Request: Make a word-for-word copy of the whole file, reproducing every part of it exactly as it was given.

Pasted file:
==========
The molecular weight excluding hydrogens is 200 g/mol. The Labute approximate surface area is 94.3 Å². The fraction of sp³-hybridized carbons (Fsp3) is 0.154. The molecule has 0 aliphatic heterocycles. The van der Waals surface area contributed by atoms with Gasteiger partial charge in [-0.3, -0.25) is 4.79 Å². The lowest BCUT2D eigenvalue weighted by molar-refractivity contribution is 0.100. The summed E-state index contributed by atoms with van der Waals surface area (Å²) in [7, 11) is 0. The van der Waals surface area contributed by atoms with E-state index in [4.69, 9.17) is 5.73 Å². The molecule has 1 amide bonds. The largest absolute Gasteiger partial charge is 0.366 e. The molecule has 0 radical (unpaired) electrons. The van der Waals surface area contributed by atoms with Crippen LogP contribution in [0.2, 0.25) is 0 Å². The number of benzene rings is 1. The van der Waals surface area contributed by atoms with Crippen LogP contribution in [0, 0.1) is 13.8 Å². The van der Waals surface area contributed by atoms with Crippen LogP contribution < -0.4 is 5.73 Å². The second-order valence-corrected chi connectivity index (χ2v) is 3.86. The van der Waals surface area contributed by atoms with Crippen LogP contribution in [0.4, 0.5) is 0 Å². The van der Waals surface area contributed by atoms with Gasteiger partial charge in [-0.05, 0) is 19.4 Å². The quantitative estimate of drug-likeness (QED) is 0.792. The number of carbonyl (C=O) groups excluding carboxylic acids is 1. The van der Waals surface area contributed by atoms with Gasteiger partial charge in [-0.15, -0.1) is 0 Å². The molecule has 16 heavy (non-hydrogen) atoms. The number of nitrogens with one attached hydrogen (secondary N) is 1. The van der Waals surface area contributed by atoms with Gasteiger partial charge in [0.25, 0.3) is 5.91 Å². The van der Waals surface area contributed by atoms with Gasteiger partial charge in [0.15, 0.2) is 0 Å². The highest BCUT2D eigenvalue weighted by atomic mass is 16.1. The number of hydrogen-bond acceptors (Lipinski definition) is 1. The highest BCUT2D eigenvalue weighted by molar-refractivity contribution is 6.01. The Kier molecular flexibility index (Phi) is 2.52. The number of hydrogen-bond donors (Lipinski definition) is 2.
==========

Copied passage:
The molecular weight excluding hydrogens is 200 g/mol. The Labute approximate surface area is 94.3 Å². The fraction of sp³-hybridized carbons (Fsp3) is 0.154. The molecule has 0 aliphatic heterocycles. The van der Waals surface area contributed by atoms with Gasteiger partial charge in [-0.3, -0.25) is 4.79 Å². The lowest BCUT2D eigenvalue weighted by molar-refractivity contribution is 0.100. The summed E-state index contributed by atoms with van der Waals surface area (Å²) in [7, 11) is 0. The van der Waals surface area contributed by atoms with E-state index in [4.69, 9.17) is 5.73 Å². The molecule has 1 amide bonds. The largest absolute Gasteiger partial charge is 0.366 e. The molecule has 0 radical (unpaired) electrons. The van der Waals surface area contributed by atoms with Crippen LogP contribution in [0.2, 0.25) is 0 Å². The number of benzene rings is 1. The van der Waals surface area contributed by atoms with Crippen LogP contribution in [0, 0.1) is 13.8 Å². The van der Waals surface area contributed by atoms with Crippen LogP contribution < -0.4 is 5.73 Å². The second-order valence-corrected chi connectivity index (χ2v) is 3.86. The van der Waals surface area contributed by atoms with Crippen LogP contribution in [0.4, 0.5) is 0 Å². The van der Waals surface area contributed by atoms with Gasteiger partial charge in [-0.05, 0) is 19.4 Å². The quantitative estimate of drug-likeness (QED) is 0.792. The number of carbonyl (C=O) groups excluding carboxylic acids is 1. The van der Waals surface area contributed by atoms with Gasteiger partial charge in [-0.15, -0.1) is 0 Å². The molecule has 16 heavy (non-hydrogen) atoms. The number of nitrogens with one attached hydrogen (secondary N) is 1. The van der Waals surface area contributed by atoms with Gasteiger partial charge in [0.25, 0.3) is 5.91 Å². The van der Waals surface area contributed by atoms with Gasteiger partial charge in [0.15, 0.2) is 0 Å². The highest BCUT2D eigenvalue weighted by atomic mass is 16.1. The number of hydrogen-bond acceptors (Lipinski definition) is 1. The highest BCUT2D eigenvalue weighted by molar-refractivity contribution is 6.01. The Kier molecular flexibility index (Phi) is 2.52. The number of hydrogen-bond donors (Lipinski definition) is 2.